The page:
Description for Reader
All those interested in the history of cultural interaction between China and the West, historical semantics, the history of science, modern Chinese intellectual history as well as the study of terminology.
Long Description
This volume is about the lasting impact of new (Western) notions on the 19th and early 20th century Chinese language; their invention, spread and standardization. Reaching beyond the mere cataloguing of the thousands of lexical innovations in this period of change, the essays explore the multiple ways in which initially alien notions were naturalized in Chinese scientific and political discourse. Topics examined range from preconceptions about the capacity of the Chinese language to accommodate foreign ideas, the formation of specific nomenclatures and the roles of individual translators, to Chinese and European attempts at coming to terms with each other's grammar. By systematically analysing and assessing the lexical adaptation of Western notions in Chinese contexts, the book will serve as a valuable reference work for all those interested in the historical semantics of modern China.
Table of Contents
Acknowledgements
Contributors
Introductionp. 1
Chinese Terminologies: On Preconceptionsp. 15
Language Contact and Lexical Innovationp. 35
Language in the Modernization Process: The Integration of Western Concepts and Terms into Chinese and Japanese in the Nineteenth Centuryp. 57
'Liberty', 'Democracy', 'President': The Translation and Usage of Some Political Terms in Late Qing Chinap. 69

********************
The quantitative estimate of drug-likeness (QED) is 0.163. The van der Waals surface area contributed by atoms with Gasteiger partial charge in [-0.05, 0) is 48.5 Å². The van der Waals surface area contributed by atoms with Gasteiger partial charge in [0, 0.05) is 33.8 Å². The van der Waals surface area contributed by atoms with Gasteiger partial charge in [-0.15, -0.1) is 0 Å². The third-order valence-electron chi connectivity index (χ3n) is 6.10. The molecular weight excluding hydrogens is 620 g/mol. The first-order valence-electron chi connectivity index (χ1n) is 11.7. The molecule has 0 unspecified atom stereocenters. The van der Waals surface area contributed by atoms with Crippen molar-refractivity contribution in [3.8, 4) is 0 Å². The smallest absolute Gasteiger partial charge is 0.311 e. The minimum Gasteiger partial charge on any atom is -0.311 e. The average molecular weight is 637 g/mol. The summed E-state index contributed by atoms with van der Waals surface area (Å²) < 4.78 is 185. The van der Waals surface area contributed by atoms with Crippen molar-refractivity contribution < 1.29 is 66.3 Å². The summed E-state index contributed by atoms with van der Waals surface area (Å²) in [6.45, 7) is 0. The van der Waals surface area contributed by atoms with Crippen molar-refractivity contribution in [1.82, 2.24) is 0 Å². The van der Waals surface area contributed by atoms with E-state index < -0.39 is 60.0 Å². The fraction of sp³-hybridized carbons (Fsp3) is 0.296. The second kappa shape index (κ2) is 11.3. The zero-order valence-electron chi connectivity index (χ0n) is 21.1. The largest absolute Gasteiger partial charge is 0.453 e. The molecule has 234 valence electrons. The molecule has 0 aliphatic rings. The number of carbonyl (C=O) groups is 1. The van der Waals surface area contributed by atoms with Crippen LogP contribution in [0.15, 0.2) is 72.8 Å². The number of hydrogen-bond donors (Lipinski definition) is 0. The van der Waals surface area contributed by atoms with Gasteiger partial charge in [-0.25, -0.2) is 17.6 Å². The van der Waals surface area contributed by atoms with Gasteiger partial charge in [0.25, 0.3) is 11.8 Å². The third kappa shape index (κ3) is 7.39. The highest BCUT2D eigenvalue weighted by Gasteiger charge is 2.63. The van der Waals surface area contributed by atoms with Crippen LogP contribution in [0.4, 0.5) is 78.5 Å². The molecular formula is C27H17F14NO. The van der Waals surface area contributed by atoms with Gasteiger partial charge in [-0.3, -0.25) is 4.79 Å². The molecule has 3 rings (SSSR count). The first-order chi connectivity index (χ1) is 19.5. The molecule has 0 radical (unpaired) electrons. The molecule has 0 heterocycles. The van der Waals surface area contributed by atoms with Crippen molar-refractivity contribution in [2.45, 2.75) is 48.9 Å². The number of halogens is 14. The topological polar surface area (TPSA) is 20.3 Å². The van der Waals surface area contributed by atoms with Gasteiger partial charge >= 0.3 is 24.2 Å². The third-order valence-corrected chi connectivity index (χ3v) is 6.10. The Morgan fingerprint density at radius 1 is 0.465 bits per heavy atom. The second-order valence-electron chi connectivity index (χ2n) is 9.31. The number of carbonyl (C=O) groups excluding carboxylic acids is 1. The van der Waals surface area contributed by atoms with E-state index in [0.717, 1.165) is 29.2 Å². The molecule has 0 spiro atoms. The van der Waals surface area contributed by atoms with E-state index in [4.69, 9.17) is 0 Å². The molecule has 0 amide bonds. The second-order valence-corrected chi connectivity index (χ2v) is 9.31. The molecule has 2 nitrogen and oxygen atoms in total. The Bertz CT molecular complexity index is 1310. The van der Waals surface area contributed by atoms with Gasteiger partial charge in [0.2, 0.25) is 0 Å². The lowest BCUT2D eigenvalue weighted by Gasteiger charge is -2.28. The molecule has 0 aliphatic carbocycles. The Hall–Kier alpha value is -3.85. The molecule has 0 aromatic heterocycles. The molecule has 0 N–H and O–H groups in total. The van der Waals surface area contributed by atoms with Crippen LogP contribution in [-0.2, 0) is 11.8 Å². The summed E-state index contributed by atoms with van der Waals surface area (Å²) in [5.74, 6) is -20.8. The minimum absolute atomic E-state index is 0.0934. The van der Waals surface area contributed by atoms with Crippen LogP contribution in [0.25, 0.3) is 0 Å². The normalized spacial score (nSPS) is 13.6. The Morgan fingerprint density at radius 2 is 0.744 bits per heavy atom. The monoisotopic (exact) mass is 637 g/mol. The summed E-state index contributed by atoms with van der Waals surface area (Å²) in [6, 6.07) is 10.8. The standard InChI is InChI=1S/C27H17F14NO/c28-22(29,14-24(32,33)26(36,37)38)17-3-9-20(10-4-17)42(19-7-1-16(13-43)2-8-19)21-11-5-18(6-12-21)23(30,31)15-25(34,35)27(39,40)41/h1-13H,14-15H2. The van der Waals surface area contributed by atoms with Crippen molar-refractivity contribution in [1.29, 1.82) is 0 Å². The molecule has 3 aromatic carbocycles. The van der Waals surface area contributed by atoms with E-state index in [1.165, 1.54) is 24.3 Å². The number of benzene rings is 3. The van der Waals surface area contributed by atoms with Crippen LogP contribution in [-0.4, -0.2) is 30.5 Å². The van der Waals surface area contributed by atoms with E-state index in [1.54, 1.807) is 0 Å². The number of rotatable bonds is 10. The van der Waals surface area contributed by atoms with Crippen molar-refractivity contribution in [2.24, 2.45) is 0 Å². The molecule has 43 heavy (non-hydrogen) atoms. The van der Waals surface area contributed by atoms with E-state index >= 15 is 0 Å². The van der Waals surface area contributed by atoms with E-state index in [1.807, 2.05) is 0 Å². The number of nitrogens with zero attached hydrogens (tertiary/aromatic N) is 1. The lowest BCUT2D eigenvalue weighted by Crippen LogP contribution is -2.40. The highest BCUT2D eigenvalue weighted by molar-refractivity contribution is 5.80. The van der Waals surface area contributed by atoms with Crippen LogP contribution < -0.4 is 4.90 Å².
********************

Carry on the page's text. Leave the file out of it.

Yi, Yang, Xi, Wai and Other Terms: The Transition from 'Barbarian' to 'Foreigner' in Late Imperial Chinap. 95
The Notions of 'Power' and 'Rights' in Chinese Political Discoursep. 125
Coming to Terms with Logic: The Naturalization of an Occidental Notion in Chinap. 147
An Inquiry into the History of the Chinese Terms Jiqi (Machine) and Jixie (Machinery)p. 177
Weights and Forces: The Introduction of Western Mechanics into Late Qing Chinap. 197
Yan Fu and the Tasks of the Translatorp. 235
Natural Philosophy, Physics and Metaphysics in the Thought of Tan Sitong: The Concepts of Qi and Yitaip. 257
A New Inquiry into the Translation of Chemical Terms by John Fryer and Xu Shoup. 271
The Creation of Technical Terms in English Chinese Dictionaries from the Nineteenth Centuryp. 287
On Mathematical Terminology: Culture Crossing in Nineteenth-Century Chinap. 305
The Formation of Botanical Terminology: A Model or a Case Study?p. 327
Some Reflections on the Sources of the Mashi wentongp. 341
Circumnavigating the Unfamiliar: Dao'an (314-385) and Yan Fu (1852-1921) on Western Grammarp. 357
May Fourth Linguistic Orthodoxy and Rhetoric: Some Informal Comparative Notesp. 373
Works Citedp. 411
Indexp. 449
Table of Contents provided by Blackwell. All Rights Reserved.